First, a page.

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Diary of Charles Francis Adams, 1862

Saturday 23d.

23 August 1862

Monday 25th

25 August 1862
24 August 1862
Sunday 24th



I went out early in quest of a bath, and for the first time found an admirable establishment, and a delicious saltwater plunge. Torquay pleases me much in its external appearance. The houses now up the hills as they are pictured in Italian landscapes. The Hotel faces upon a wide opening which gives air and light and animation to the view. As this was the anniversary of the first operation of the Act of Uniformity182 I thought it likely to be noticed by the Distinction, so I enquired and found a Chapel where I could attend. It was in the Abbey road, a plain and new but very substantial edifice, fitted to accommodate perhaps three hundred persons. It was entirely filled by very respectable looking people. The service was Independent congregational like ours in New England. His sermon was long. The topic was the beauty of fidelity. He drew his illustrations from the history of the early martyrs, from the struggle of the reformation, and lastly from the conduct of these who preferred ejection from their livings to the alternative of accepting doctrines in which they could not believe. He alluded to the instances in this country of Devon, and drew from them an exhortation to his hearers to follow their example in the trials to which they might be exposed. There were but the same in kind. They grew out of prosperity rather than adversity— Bu they were not less severe. He closed by picturing the nature of the reward. The sermon had no particular excellence, but it told well on the audience. I liked it because it was neither formal nor empty. It grappled with an idea and with facts. It is impossible to deny that there is force in the simple direct style of worship which contrasts strongly with the restraints of an established creed. I can feel impressed by both forms of worship, but that which exercises my mind leaves the most satisfaction. In the afternoon we all went out to dine. I had Brooks with me i na small which, which conveyed us by a private way to several points on the westerly coast. Anstis Cove, and Babbacomb and Watecomb.The way is all along the high Cliffs from which the indentations of the coast and these various openings to the sea appear highly picturesque. On our way home the coachman stopped us at the new cemetery which is pretty but without interest. I was led to notice the early age of most of those buried here. This would be an argument against the salubrity of the place, were it not for the fact that many desperate cases are sent here to terminate. The very183 fame of the air leads people to crowd here after every other resource has failed them. We got home in season to enable me to walk towards sunset to the point of land which makes one end of the bay of Tor. The water view and that towards the town were equally charming. I think the attractions of the this situation justify the repute in which it is held. I could be quite content to live here.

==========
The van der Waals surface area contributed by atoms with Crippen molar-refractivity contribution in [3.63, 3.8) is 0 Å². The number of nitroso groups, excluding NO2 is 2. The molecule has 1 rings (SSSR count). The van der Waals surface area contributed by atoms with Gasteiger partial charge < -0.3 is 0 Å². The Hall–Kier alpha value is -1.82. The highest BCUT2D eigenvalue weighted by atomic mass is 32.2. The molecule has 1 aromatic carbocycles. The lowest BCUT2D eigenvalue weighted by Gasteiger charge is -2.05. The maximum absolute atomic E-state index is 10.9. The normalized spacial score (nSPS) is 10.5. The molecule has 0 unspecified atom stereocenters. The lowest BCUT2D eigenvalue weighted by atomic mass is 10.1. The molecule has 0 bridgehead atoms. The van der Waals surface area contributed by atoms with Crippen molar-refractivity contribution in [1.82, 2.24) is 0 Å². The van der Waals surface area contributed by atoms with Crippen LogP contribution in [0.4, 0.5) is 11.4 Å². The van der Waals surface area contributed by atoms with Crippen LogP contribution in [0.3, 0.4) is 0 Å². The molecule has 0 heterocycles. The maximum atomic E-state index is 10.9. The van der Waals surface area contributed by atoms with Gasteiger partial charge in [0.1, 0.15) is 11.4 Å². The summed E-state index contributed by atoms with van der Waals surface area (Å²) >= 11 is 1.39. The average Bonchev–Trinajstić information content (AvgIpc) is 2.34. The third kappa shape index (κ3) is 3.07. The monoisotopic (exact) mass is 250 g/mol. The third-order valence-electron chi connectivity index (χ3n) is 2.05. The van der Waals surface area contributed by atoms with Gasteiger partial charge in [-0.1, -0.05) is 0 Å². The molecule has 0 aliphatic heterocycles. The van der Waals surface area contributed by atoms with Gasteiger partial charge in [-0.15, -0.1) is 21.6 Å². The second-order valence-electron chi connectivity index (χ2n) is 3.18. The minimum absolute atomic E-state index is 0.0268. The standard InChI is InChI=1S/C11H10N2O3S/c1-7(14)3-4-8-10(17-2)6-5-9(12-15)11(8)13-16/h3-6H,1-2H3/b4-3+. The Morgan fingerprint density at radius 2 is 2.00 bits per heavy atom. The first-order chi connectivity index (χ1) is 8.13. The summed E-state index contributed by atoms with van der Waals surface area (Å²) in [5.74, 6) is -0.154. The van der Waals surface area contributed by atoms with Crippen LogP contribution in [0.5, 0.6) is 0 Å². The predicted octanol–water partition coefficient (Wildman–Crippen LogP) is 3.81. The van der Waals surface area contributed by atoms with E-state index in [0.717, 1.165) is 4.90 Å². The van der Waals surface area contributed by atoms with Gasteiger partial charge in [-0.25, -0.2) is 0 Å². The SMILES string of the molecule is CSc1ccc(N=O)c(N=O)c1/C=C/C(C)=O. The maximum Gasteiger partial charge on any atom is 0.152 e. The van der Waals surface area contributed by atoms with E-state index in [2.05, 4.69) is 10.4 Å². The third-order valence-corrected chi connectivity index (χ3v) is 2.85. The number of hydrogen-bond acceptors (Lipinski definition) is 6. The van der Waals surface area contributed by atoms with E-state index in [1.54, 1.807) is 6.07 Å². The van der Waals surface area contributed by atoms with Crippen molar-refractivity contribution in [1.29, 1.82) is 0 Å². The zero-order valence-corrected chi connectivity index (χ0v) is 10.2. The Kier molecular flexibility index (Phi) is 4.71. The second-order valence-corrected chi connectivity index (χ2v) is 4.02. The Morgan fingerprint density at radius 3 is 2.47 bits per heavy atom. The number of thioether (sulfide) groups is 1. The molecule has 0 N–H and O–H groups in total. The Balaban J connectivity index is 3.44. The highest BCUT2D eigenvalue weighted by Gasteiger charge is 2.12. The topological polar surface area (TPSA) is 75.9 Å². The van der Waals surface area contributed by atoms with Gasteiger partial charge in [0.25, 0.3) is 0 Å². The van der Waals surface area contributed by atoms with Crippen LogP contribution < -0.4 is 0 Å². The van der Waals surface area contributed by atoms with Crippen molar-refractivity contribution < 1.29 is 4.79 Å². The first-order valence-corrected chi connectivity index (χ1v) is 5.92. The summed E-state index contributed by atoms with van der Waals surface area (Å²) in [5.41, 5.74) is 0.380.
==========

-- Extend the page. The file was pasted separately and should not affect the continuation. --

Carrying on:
Cite web page as:

Charles Francis Adams, Sr., [date of entry], diary, in Charles Francis Adams, Sr.: The Civil War Diaries (Unverified Transcriptions). Boston: Massachusetts Historical Society, 2015. http://www.masshist.org/publications/cfa-civil-war/view?id=DCA62d236